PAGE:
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Apple Music will start paying artists more if they release songs in Dolby Atmos

Published Dec 11th, 2023 1:49PM EST
Apple Music Collaborative playlists iOS 17.2
Image: José Adorno for BGR

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I personally love that Dolby Atmos is slowly but surely making its way onto the music scene. After a rocky start, the music industry seems to be figuring out how to properly mix their songs in Atmos, making for an even more immersive listening experience.

Apple Music, which really pushed Dolby Atmos into music streaming when it launched Lossless Audio and Spatial Audio for the music streaming service a few years ago, agrees. In fact, it agrees so much that, apparently, Apple is going to start paying artists who release their music in Dolby Atmos on the platform more money.

As reported by Bloomberg, the company is “offering incentives to artists and record labels to produce music using a spatial-audio technology.” The change to how songs are weighted and recommended on the platform will reportedly change next year in favor of Atmos tracks.

Starting next year, the company plans to give added weighting to streams of songs that are mixed in Dolby Atmos technology, according to people with knowledge of matter. That could mean higher royalty payments for artists who are first to embrace the technology made by Dolby Laboratories Inc., said the people, who asked not to be identified because the change hasn’t been announced.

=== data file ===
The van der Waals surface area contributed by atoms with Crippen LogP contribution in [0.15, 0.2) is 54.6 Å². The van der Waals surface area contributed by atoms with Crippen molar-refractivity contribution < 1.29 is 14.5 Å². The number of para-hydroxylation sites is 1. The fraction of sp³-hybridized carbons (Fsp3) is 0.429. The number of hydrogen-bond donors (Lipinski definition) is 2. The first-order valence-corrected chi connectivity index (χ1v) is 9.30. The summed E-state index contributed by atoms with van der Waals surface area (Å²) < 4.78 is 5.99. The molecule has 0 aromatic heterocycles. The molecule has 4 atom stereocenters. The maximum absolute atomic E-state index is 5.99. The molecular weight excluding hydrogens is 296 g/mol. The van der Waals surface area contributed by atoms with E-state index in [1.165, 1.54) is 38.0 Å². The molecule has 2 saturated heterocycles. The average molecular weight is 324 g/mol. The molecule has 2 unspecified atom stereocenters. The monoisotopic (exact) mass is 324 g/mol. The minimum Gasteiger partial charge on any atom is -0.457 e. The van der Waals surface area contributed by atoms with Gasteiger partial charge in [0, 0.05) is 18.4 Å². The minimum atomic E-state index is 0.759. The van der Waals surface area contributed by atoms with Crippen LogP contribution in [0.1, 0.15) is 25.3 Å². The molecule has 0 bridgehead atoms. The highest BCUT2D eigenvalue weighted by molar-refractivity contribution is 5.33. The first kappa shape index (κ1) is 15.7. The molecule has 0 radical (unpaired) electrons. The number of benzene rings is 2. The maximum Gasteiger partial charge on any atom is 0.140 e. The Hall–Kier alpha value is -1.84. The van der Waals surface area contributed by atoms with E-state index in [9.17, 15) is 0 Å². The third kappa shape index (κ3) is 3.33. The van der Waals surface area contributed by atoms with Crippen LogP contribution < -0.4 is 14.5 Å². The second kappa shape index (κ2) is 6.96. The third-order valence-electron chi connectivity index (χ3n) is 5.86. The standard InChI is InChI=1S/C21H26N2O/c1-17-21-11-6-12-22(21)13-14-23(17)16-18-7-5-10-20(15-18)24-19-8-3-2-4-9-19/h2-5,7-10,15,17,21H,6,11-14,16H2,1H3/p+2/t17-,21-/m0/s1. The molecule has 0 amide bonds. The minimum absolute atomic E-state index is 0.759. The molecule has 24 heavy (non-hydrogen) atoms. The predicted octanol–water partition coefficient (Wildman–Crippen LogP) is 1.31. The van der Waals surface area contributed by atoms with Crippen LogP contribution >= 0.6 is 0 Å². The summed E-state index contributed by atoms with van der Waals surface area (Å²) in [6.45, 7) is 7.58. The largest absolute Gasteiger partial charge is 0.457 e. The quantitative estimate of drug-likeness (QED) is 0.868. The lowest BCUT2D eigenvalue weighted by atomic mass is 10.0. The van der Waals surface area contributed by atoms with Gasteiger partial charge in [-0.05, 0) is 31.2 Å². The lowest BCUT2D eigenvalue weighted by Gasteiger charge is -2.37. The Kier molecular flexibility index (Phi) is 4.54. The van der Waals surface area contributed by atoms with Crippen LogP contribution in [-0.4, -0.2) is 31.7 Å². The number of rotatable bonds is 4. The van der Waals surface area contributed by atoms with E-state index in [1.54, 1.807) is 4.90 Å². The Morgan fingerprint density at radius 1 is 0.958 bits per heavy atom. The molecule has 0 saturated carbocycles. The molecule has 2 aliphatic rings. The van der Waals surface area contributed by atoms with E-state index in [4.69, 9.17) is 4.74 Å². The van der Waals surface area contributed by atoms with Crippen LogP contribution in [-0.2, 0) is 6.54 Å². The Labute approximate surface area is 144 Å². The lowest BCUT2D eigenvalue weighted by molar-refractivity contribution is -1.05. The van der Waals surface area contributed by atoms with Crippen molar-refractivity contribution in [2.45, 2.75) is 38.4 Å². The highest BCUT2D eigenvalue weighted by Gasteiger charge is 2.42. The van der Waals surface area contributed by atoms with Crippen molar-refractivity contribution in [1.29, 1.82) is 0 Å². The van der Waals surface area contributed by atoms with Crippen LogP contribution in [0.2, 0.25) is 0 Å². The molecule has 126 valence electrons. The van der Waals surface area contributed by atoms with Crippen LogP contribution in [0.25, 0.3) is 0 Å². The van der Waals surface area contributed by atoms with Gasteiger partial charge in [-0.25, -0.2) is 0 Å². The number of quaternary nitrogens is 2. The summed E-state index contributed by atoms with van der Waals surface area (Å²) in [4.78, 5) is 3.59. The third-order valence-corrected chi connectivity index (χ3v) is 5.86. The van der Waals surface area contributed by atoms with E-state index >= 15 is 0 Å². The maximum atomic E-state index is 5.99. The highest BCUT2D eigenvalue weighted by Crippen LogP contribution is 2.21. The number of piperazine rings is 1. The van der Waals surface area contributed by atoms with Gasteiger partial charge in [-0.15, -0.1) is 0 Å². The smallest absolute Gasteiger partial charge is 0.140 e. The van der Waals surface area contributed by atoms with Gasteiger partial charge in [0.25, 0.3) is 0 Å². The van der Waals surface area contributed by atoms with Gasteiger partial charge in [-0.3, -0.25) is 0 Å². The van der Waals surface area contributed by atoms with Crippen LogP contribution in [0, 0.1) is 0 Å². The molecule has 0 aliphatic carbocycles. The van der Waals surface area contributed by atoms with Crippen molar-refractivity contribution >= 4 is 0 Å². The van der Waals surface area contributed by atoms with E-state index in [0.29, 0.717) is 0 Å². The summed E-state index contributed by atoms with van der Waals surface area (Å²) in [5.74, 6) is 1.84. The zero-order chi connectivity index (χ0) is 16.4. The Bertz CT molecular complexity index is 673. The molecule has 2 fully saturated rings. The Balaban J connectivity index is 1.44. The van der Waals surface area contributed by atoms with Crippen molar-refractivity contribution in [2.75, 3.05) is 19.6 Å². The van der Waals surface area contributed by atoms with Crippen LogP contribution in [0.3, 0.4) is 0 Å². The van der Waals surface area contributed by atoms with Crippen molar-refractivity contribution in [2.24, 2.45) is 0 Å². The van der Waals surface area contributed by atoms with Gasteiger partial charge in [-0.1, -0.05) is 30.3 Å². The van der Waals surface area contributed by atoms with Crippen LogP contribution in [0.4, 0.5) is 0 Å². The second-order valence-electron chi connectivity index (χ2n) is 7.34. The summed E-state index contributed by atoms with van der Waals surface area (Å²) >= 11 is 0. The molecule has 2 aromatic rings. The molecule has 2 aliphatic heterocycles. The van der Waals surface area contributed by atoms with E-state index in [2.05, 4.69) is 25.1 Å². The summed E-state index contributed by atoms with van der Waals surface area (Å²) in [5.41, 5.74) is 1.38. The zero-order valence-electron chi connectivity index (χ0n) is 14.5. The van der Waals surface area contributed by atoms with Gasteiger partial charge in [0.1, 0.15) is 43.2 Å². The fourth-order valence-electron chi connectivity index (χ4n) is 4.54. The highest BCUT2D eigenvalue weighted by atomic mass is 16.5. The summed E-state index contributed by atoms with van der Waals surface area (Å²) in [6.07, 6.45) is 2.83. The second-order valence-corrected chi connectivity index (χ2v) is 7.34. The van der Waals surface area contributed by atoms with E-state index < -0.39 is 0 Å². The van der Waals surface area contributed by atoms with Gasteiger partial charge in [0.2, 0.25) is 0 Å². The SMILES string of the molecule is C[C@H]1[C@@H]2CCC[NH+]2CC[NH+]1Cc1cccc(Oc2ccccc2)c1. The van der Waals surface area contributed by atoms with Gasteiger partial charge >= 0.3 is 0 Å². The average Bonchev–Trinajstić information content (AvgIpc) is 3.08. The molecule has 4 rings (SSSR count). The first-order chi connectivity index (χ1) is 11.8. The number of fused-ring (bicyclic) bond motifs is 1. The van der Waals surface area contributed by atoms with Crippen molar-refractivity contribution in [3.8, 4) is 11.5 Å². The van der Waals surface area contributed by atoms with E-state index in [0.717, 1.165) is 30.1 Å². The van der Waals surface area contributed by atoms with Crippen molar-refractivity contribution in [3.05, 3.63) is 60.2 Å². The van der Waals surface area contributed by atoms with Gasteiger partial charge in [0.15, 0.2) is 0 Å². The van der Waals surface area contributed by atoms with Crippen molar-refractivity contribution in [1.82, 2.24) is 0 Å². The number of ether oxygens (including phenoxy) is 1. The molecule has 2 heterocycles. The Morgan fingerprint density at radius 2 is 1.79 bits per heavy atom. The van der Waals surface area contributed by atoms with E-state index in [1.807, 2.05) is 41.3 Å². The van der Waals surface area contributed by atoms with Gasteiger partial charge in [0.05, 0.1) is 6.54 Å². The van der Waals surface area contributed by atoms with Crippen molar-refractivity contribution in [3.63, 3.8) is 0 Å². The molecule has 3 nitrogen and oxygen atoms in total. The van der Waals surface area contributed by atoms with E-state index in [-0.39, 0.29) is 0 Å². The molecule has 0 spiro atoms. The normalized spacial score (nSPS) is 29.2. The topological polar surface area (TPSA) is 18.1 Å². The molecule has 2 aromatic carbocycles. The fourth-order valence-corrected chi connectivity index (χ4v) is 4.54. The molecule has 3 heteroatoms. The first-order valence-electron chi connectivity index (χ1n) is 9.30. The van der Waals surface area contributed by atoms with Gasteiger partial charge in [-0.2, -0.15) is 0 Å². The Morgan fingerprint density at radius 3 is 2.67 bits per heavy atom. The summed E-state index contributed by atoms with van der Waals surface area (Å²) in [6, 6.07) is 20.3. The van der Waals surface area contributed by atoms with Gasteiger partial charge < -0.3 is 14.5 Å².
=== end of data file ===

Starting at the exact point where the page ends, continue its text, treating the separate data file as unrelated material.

This is an interesting move by Apple, especially since the company is far ahead with incorporating Dolby Atmos tracks (and Lossless Audio) in its service. Spotify, the largest music streaming service, still doesn’t support either feature, though the company seems to be close to launching its Supremium tier which will include Lossless Audio — albeit for more than Apple Music charges users.

Apple-Music-Lossless
Spatial Audio with Dolby Atmos and Lossless Audio are coming to Apple Music subscribers beginning June 2021. Image source: Apple

Spotify Supremium was leaked back in October. The upcoming tier of the service will get users 24-bit lossless audio, 20-30 hours of audiobook listening before having to pay for the whole book, and a whole bunch of tools and stats that true music nerds love. It will cost $19.99 per month for individuals. Here’s the full list of expected features:

  • “Your Sound Capsule”
  • Advanced playlist mixing tools (BPM, vibe, mood, activity and genre, etc)
  • AI playlist generation tools
  • Last.fm-style listening stats (“Highlights)
  • 20-30 hours of audiobook listening
  • 24-bit lossless audio (HiFi brand is dead)

So, since Spotify hasn’t even launched its Supremium plan and, according to the latest leaks, it won’t include Dolby Atmos support anyway, what is the rush for Apple to push it on its own platform? I could guess that since Apple knows that Dolby Atmos will continue to be a unique feature for them when compared to Spotify, getting more Dolby Atmos content on the platform could keep more users from switching to its competitor — as long as they value it.

Regardless, it does seem that there’s been a natural upswing in artists experimenting with the technology, so I can’t imagine it’s going to be too hard for Apple to convince artists to give it a try — especially if it impacts the amount of money they can make on the platform.

Spotify's new TV app from November 2023Image source: Spotify

While Apple continues to push Spatial Audio to artists and listeners, Spotify continues to roll out its new user experience for its app. The company announced last month that the Spotify for TV app was being overhauled to match the design language of the mobile and desktop apps — both of which were also updated earlier this year.

Personally, I haven’t seen the TV app get the update yet on my Apple TV, but Spotify has a tendency to take its sweet time when bringing updates to Apple devices. I wonder why.

Joe Wituschek Tech News Contributor

Joe Wituschek is a Tech News Contributor for BGR.

With expertise in tech that spans over 10 years, Joe covers the technology industry's breaking news, opinion pieces and reviews.

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